Another 34 not out and 9 not out in the third Test, showed Paine holding things together as best he could while those around him capitulated.

During this second phase of Paine’s stop start career, he scored 338 runs at an average of 48.3. That average was bolstered by 5 not out scores in 12 innings, showing both Paine’s consistency and solidity, and coupled with a strike rate of just over 50, Paine was everything that the selectors must have banked on.

And with 56 dismissals in just 12 Tests, he was a safe pair of hands.

At this point Paine could have expected another few years as the solid wicket keeper and a senior pro in the team, maybe even following the Australian tradition of a keeper vice-captain.

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Instead after just 12 Tests, Paine was the captain of his country during the biggest crisis wince World Series Cricket.

The accidental leader
It said much for Paine’s leadership qualities that in the first Test after the Sandpaper incident, he top scored with 62 runs (his highest Test score since 2010) and was once again last man out, after coming in at 5 for 96.

Paine and the bowlers added 125 runs to more than double the total. Paine’s second innings 7 was also his first single digit score since all the way back to his second ever test.

In South Africa Paine was second for the series in runs scored and topped the averages. He also made 16 dismissals in the four Tests.

At this point Paine had not scored less than 24 in the first innings in each of his last 7 Tests, but as usual the big scores had evade him. He was typically last man out or not out, indicating a failure of the upper order to stick with him and build partnerships.

Instead Paine relied on the tail, particularly Pat Cummins.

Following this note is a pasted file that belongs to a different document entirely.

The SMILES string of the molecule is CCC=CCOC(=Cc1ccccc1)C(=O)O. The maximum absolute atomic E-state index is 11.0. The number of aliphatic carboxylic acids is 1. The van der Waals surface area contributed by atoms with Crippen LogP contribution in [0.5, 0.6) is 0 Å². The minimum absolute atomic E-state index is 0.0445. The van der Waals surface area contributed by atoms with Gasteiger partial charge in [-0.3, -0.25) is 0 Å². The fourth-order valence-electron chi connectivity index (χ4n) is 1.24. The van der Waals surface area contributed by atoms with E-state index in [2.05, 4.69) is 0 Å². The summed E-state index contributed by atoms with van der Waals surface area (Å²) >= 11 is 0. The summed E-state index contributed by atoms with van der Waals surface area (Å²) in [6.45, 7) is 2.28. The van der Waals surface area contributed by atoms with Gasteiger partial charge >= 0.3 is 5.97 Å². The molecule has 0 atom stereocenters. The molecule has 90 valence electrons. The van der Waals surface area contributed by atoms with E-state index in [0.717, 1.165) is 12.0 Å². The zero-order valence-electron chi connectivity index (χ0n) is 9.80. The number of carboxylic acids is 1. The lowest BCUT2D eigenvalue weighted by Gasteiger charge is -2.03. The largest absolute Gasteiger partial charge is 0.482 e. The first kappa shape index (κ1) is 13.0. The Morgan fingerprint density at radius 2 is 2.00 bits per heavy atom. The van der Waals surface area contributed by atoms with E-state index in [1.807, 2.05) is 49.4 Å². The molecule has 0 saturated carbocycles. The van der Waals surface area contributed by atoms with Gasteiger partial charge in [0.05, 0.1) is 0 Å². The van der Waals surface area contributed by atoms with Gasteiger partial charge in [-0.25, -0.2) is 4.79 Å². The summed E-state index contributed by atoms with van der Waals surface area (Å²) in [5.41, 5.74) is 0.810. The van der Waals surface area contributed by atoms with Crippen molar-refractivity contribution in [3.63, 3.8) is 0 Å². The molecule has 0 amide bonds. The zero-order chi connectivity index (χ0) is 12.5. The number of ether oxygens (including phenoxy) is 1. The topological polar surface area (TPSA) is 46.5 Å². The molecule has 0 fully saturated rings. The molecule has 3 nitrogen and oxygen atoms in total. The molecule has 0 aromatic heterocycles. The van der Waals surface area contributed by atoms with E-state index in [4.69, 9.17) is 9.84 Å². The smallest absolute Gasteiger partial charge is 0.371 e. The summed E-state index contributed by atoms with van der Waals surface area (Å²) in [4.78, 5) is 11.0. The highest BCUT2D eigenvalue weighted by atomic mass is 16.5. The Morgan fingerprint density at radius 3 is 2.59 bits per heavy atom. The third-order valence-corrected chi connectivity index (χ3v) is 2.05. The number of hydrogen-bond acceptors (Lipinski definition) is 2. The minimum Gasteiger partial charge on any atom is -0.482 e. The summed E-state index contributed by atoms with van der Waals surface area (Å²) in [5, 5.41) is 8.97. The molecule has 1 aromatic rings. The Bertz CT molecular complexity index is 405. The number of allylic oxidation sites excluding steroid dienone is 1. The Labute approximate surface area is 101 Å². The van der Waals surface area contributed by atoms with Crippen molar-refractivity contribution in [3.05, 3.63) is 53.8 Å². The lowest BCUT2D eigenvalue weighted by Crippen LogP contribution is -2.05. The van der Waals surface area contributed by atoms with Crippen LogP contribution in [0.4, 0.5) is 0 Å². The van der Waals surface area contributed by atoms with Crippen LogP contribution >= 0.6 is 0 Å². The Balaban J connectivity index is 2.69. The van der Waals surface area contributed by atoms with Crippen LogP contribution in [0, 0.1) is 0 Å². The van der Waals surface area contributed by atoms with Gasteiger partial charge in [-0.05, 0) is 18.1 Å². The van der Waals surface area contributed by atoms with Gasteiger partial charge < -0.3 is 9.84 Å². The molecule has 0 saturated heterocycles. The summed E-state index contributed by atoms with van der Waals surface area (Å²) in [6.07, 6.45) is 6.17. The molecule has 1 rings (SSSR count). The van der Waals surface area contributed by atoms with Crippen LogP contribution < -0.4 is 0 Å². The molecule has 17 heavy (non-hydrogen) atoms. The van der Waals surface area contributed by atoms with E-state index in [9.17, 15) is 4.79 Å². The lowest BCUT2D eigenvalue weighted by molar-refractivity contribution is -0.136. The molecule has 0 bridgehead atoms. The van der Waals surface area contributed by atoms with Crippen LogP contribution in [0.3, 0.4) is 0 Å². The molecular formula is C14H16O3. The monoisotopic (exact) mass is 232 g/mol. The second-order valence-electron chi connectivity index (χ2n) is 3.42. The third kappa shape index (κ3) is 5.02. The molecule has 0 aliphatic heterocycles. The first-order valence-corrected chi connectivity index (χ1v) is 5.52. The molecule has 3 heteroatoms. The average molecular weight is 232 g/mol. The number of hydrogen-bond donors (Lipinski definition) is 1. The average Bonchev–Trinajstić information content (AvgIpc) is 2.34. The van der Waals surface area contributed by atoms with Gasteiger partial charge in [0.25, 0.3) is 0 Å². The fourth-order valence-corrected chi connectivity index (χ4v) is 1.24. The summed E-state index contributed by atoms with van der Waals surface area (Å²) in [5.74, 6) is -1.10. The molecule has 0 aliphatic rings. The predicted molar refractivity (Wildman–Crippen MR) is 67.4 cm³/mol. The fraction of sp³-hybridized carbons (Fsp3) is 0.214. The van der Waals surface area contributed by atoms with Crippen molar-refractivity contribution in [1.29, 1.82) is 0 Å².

Ben Stokes and Tim Paine.

(Photo by Alex Davidson/Getty Images)

Paine’s captaincy career began in earnest in another away series, this time in the UAE against Pakistan. In the first Test Paine joined Usman Khawaja in snatching a brave and unlikely draw, the captain remaining 61 not out at the close, having resisted the home side for 191 deliveries. This was after keeping for over 220 overs in the heat.

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This was truly a masterclass of resistance.

The peak
Let’s stop there for a moment. In only 14 Tests, Paine had now played nine away Tests across four different countries: in England, India, South Africa and the Emirates. His only home series was the pressure of an Ashes straight after that 7 year break.

Paine’s career batting average was sitting at 42.33 and he had scored single digits in only 4 of 24 trips to the crease. At this peak of his career, Paine’s average would have been good enough to be fifth all time in the world for wicket keepers, behind only AB de Villiers, Gary Flower, Adam Gilchrist and Less Ames.

Paine also had 63 dismissals in 14 Tests at around 4.5 per match. As at the current date, Paine’s career dismissals of 2.308 per test is only bettered in history by South Africans AB de Villiers and Quentin de Kock.

At this point, forget the captaincy, Tim Paine’s selection at keeper is as secure as any wicketkeeper in history.

The Ashes
Back home in Australia, Paine’s next assignment, in the first home series post Sandpapergate, was facing India without Smith and Warner.

For the first time in nine Tests, Paine failed in the first innings in Adelaide. He made amends by scoring 41 in the second innings as Australia chase 323. Given we fell only 35 runs short, just a few more would have made for a famous victory.

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Paine’s next four innings across Perth and Melbourne are typical of his career. 38, 37, 22 (top score) and 26.

Consistent, solid, partnership forming, but with a weakened batting line up, he was unable to dictate the course of a match.

For the first time Paine was not among the top four batting averages in a series, scoring the fifth most runs and effecting 16 dismissals in four matches.

What followed was a low key series against the visiting Sri Lankans with Paine not being required as Australia steam roll a very weak opposition.

The Australians then headed to the defining series of Paine’s captaincy career. With Smith and Warner back to bolster the line up, the Australian’s headed to England, where they had not won a series or even retained the Ashes since 2001.

This was the series of Smith and Marnus Labuschagne, nearly the series of Ben Stokes, but ultimately the series where Australia kept the urn on foreign soil.